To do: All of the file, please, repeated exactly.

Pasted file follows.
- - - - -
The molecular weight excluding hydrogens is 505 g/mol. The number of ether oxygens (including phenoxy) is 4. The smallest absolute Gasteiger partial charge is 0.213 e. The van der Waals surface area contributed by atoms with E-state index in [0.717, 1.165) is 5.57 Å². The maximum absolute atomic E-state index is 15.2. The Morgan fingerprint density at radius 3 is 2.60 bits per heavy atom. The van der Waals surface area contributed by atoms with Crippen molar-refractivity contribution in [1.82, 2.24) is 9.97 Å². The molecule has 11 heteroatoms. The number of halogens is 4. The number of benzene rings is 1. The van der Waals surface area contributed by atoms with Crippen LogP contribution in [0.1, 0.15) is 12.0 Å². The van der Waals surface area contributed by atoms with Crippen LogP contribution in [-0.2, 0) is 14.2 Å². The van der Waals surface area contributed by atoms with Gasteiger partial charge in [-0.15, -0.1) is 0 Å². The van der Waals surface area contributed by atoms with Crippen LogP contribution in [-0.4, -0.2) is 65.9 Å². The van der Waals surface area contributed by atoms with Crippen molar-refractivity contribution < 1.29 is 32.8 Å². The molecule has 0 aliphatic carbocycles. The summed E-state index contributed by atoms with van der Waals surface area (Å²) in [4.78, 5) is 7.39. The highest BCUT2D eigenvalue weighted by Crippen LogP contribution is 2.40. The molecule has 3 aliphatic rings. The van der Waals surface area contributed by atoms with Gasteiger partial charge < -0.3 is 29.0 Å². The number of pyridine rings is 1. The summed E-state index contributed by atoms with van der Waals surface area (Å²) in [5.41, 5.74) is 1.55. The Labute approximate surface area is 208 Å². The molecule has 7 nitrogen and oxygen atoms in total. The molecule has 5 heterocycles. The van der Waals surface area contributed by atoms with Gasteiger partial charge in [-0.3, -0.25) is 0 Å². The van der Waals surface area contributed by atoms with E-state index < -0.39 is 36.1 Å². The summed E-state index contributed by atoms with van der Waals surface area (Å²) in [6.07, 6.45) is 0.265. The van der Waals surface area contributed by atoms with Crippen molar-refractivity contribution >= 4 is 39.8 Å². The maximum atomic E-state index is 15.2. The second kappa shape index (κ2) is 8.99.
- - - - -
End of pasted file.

The molecular weight excluding hydrogens is 505 g/mol. The number of ether oxygens (including phenoxy) is 4. The smallest absolute Gasteiger partial charge is 0.213 e. The van der Waals surface area contributed by atoms with E-state index in [0.717, 1.165) is 5.57 Å². The maximum absolute atomic E-state index is 15.2. The Morgan fingerprint density at radius 3 is 2.60 bits per heavy atom. The van der Waals surface area contributed by atoms with Crippen molar-refractivity contribution in [1.82, 2.24) is 9.97 Å². The molecule has 11 heteroatoms. The number of halogens is 4. The number of benzene rings is 1. The van der Waals surface area contributed by atoms with Crippen LogP contribution in [0.1, 0.15) is 12.0 Å². The van der Waals surface area contributed by atoms with Crippen LogP contribution in [-0.2, 0) is 14.2 Å². The van der Waals surface area contributed by atoms with Gasteiger partial charge in [-0.15, -0.1) is 0 Å². The van der Waals surface area contributed by atoms with Crippen LogP contribution in [-0.4, -0.2) is 65.9 Å². The van der Waals surface area contributed by atoms with Crippen molar-refractivity contribution < 1.29 is 32.8 Å². The molecule has 0 aliphatic carbocycles. The summed E-state index contributed by atoms with van der Waals surface area (Å²) in [4.78, 5) is 7.39. The highest BCUT2D eigenvalue weighted by Crippen LogP contribution is 2.40. The molecule has 3 aliphatic rings. The van der Waals surface area contributed by atoms with Gasteiger partial charge < -0.3 is 29.0 Å². The number of pyridine rings is 1. The summed E-state index contributed by atoms with van der Waals surface area (Å²) in [5.41, 5.74) is 1.55. The Labute approximate surface area is 208 Å². The molecule has 7 nitrogen and oxygen atoms in total. The molecule has 5 heterocycles. The van der Waals surface area contributed by atoms with Gasteiger partial charge in [-0.3, -0.25) is 0 Å². The van der Waals surface area contributed by atoms with E-state index < -0.39 is 36.1 Å². The summed E-state index contributed by atoms with van der Waals surface area (Å²) in [6.07, 6.45) is 0.265. The van der Waals surface area contributed by atoms with Crippen molar-refractivity contribution >= 4 is 39.8 Å². The maximum atomic E-state index is 15.2. The second kappa shape index (κ2) is 8.99.